With the Easter bank holiday just around the corner, we are all looking forward to some time off in the sunshine after a long and difficult winter. As an employer, it is important to be aware of all UK Bank Holidays 2021. You also need to be up to date on all employment laws relating to UK bank holidays. This will help you understand whether or not your employees are entitled to time off on bank holidays and if they should be paid.
In this article, we will outline all upcoming UK bank holidays to help you prepare. We will look at employee statutory rights, the rights of part-time workers, and bank holiday pay. We will also discuss what effect current furlough schemes will have on bank holiday pay, and how software can help you manage your employees holidays and absences effectively.
- Upcoming Bank Holidays England and Wales 2021
- Employee Statutory Rights
- Bank Holiday Pay
- Bank Holidays for Part-Time Workers
- Working on Bank Holidays
- Are Bank Holidays Paid During Furlough?
- Increase in Statutory Minimum Leave
- Employee Holiday Entitlement
- Factorial HR: Holiday and Absence Software
In the United Kingdom and Ireland a bank holiday is a public and/or religious holiday. Banks and many other businesses close on specific days to celebrate or mark an occasion, although these days restaurants, pubs and shops tend to remain open.
Bank holidays were first introduced by the Bank Holidays Act of 1871. They were named bank holidays because banks would traditionally close on these days. As other companies were dependent on the banks to conduct their business, they would close too, rendering the day an official national holiday.
There are eight permanent UK bank holidays. UK bank holidays 2021 include the following:
- New Year’s Day
- Good Friday
- Easter Monday
- May Day
- Spring Bank Holiday
- Late Summer Bank Holiday
- Christmas Day
- Boxing Day.
If a bank holiday is on a weekend, a ‘substitute’ weekday becomes a bank holiday, normally the following Monday.
In Scotland there is an extra bank holiday on November 30th for St Andrew’s Day. Scotland will also celebrate its summer bank holiday on Aug 3rd this year instead of late August. Additionally, Easter Monday is not a bank holiday in Scotland.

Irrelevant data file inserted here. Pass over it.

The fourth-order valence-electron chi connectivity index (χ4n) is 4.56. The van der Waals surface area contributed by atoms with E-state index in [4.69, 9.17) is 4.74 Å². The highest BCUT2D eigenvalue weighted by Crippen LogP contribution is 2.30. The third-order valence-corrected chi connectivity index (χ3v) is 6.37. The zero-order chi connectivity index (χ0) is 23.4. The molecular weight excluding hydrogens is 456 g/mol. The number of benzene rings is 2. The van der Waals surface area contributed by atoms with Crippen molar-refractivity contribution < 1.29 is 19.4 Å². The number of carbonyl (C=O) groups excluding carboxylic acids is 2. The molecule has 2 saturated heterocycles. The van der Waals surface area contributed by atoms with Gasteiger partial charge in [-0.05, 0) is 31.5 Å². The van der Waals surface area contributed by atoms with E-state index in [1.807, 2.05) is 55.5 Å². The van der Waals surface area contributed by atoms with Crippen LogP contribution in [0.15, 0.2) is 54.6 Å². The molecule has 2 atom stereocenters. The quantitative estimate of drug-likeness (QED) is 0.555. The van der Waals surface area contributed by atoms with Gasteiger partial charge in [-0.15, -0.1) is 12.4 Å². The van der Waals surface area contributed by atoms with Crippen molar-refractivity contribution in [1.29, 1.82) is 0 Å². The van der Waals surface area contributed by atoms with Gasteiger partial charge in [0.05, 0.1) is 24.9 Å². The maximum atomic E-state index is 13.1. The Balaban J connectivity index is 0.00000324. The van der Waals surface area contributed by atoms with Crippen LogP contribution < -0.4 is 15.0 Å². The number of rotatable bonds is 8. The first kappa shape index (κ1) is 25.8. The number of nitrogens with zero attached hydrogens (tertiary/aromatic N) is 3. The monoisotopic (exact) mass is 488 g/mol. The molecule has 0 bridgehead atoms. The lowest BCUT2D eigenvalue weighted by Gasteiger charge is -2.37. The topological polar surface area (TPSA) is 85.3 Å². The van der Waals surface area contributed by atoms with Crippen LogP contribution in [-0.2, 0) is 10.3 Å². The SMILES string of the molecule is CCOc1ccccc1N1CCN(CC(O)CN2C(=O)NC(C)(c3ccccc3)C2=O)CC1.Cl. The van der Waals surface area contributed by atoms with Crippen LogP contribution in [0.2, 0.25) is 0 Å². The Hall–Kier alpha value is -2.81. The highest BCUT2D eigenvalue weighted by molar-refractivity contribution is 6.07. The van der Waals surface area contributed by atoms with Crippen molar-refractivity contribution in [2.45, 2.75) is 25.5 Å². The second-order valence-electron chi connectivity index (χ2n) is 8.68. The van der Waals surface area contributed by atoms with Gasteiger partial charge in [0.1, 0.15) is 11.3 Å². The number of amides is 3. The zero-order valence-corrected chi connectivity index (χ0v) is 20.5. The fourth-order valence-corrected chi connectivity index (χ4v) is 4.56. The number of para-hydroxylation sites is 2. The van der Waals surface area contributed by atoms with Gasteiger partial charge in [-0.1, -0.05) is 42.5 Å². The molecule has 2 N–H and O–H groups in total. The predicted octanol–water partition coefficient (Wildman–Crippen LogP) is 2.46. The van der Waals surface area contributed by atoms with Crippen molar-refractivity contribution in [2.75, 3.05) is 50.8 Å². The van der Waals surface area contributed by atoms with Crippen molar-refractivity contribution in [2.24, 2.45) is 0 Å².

In Northern Ireland there are 2 extra bank holidays on March 17th for St Patrick’s Day, and July 12th for The Battle of the Boyne.
According to UK employment law, almost all workers are legally entitled to 5.6 weeks’ paid holiday a year (known as statutory leave entitlement or annual leave). This includes agency workers, workers with irregular hours, and workers on zero-hours contracts.
However, employees have no bank holiday statutory rights. Whether or not you offer your employees time off for bank holidays will depend on your employee terms of employment. This is covered by section 1 of the Employment Rights Act 1996.
You might choose to include all UK bank holidays 2021 as part of your employees’ annual leave, or you may decide to offer it as unpaid time off. If your employees work on a bank holiday, you must specify in their contracts whether they will have a right to extra pay, such as time and a half or double time,
Failure to comply with the terms of an employee’s contract will result in a fundamental breach of contract. If an employee resigns as an effect of this then they could file a claim for constructive unfair dismissal if they have been employed for one year or more (two years where the employment began on or after 6 April 2012).
As we stated above, employees have no statutory right to extra bank holiday pay. Bank holidays are usually included in an employee’s annual holiday leave. Any additional payments will depend on the terms of their employment contract. Time off in lieu of working on bank holidays must be offered if entitlement is limited to the statutory minimum. This is so that their total paid leave amounts to 28 days per year (if they work a five-day week). Employees can only be paid in lieu of statutory minimum holiday entitlement in the event of employment termination.